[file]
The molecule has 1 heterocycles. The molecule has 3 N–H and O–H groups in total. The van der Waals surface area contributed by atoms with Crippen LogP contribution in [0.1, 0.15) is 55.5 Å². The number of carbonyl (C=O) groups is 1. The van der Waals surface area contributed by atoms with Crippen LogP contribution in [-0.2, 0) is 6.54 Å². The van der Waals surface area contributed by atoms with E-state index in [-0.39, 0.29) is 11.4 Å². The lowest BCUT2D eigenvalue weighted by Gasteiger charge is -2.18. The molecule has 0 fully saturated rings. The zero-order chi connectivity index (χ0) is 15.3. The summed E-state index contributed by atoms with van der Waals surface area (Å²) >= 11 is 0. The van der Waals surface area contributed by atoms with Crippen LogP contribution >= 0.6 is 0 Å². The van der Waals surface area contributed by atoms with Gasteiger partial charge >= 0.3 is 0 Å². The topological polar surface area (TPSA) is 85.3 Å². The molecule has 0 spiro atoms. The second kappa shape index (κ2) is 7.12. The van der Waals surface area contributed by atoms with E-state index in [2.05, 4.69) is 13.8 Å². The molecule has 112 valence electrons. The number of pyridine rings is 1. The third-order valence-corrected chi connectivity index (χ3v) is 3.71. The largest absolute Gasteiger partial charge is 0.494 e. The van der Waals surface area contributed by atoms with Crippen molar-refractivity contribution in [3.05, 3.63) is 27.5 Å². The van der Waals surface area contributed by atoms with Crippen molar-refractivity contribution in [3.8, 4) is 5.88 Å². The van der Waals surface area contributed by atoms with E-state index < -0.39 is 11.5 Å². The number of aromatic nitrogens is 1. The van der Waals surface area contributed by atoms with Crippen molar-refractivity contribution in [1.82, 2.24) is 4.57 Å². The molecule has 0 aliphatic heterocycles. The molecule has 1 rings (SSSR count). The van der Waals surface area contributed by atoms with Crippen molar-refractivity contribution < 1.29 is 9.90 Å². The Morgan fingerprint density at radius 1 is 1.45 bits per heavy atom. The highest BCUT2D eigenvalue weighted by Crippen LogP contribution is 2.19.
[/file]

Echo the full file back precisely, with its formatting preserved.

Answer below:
The molecule has 1 heterocycles. The molecule has 3 N–H and O–H groups in total. The van der Waals surface area contributed by atoms with Crippen LogP contribution in [0.1, 0.15) is 55.5 Å². The number of carbonyl (C=O) groups is 1. The van der Waals surface area contributed by atoms with Crippen LogP contribution in [-0.2, 0) is 6.54 Å². The van der Waals surface area contributed by atoms with E-state index in [-0.39, 0.29) is 11.4 Å². The lowest BCUT2D eigenvalue weighted by Gasteiger charge is -2.18. The molecule has 0 fully saturated rings. The zero-order chi connectivity index (χ0) is 15.3. The summed E-state index contributed by atoms with van der Waals surface area (Å²) >= 11 is 0. The van der Waals surface area contributed by atoms with Crippen LogP contribution >= 0.6 is 0 Å². The van der Waals surface area contributed by atoms with Gasteiger partial charge >= 0.3 is 0 Å². The topological polar surface area (TPSA) is 85.3 Å². The molecule has 0 spiro atoms. The second kappa shape index (κ2) is 7.12. The van der Waals surface area contributed by atoms with E-state index in [2.05, 4.69) is 13.8 Å². The molecule has 112 valence electrons. The number of pyridine rings is 1. The third-order valence-corrected chi connectivity index (χ3v) is 3.71. The largest absolute Gasteiger partial charge is 0.494 e. The van der Waals surface area contributed by atoms with Crippen molar-refractivity contribution in [3.05, 3.63) is 27.5 Å². The van der Waals surface area contributed by atoms with Crippen molar-refractivity contribution in [3.8, 4) is 5.88 Å². The van der Waals surface area contributed by atoms with E-state index < -0.39 is 11.5 Å². The number of aromatic nitrogens is 1. The van der Waals surface area contributed by atoms with Crippen molar-refractivity contribution in [1.82, 2.24) is 4.57 Å². The molecule has 0 aliphatic heterocycles. The molecule has 1 rings (SSSR count). The van der Waals surface area contributed by atoms with Crippen molar-refractivity contribution < 1.29 is 9.90 Å². The Morgan fingerprint density at radius 1 is 1.45 bits per heavy atom. The highest BCUT2D eigenvalue weighted by Crippen LogP contribution is 2.19.